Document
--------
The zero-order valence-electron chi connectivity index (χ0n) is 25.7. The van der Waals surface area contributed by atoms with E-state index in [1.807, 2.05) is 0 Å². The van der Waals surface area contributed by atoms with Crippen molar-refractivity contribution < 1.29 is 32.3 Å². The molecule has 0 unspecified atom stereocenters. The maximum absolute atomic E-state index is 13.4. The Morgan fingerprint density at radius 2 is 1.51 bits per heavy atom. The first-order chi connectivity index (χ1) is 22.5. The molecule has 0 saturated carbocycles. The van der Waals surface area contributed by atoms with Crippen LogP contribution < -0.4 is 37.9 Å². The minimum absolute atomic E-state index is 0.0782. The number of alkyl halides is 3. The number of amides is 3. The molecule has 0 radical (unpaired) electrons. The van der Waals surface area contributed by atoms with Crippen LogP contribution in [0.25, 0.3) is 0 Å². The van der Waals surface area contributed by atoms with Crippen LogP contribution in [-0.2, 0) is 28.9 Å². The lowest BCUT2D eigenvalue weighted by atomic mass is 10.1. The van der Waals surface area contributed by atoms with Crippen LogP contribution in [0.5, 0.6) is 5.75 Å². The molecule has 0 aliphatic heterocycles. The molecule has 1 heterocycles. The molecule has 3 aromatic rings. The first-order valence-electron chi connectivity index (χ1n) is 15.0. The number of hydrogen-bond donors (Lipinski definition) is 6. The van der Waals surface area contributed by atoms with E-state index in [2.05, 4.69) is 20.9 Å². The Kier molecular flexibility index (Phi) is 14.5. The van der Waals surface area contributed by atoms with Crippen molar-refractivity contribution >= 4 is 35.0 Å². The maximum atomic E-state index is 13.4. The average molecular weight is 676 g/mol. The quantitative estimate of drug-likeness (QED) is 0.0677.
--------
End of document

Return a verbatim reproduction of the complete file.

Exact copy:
The zero-order valence-electron chi connectivity index (χ0n) is 25.7. The van der Waals surface area contributed by atoms with E-state index in [1.807, 2.05) is 0 Å². The van der Waals surface area contributed by atoms with Crippen molar-refractivity contribution < 1.29 is 32.3 Å². The molecule has 0 unspecified atom stereocenters. The maximum absolute atomic E-state index is 13.4. The Morgan fingerprint density at radius 2 is 1.51 bits per heavy atom. The first-order chi connectivity index (χ1) is 22.5. The molecule has 0 saturated carbocycles. The van der Waals surface area contributed by atoms with Crippen LogP contribution < -0.4 is 37.9 Å². The minimum absolute atomic E-state index is 0.0782. The number of alkyl halides is 3. The number of amides is 3. The molecule has 0 radical (unpaired) electrons. The van der Waals surface area contributed by atoms with Crippen LogP contribution in [0.25, 0.3) is 0 Å². The van der Waals surface area contributed by atoms with Crippen LogP contribution in [-0.2, 0) is 28.9 Å². The lowest BCUT2D eigenvalue weighted by atomic mass is 10.1. The van der Waals surface area contributed by atoms with Crippen LogP contribution in [0.5, 0.6) is 5.75 Å². The molecule has 0 aliphatic heterocycles. The molecule has 1 heterocycles. The molecule has 3 aromatic rings. The first-order valence-electron chi connectivity index (χ1n) is 15.0. The number of hydrogen-bond donors (Lipinski definition) is 6. The van der Waals surface area contributed by atoms with E-state index in [2.05, 4.69) is 20.9 Å². The Kier molecular flexibility index (Phi) is 14.5. The van der Waals surface area contributed by atoms with Crippen molar-refractivity contribution >= 4 is 35.0 Å². The maximum atomic E-state index is 13.4. The average molecular weight is 676 g/mol. The quantitative estimate of drug-likeness (QED) is 0.0677.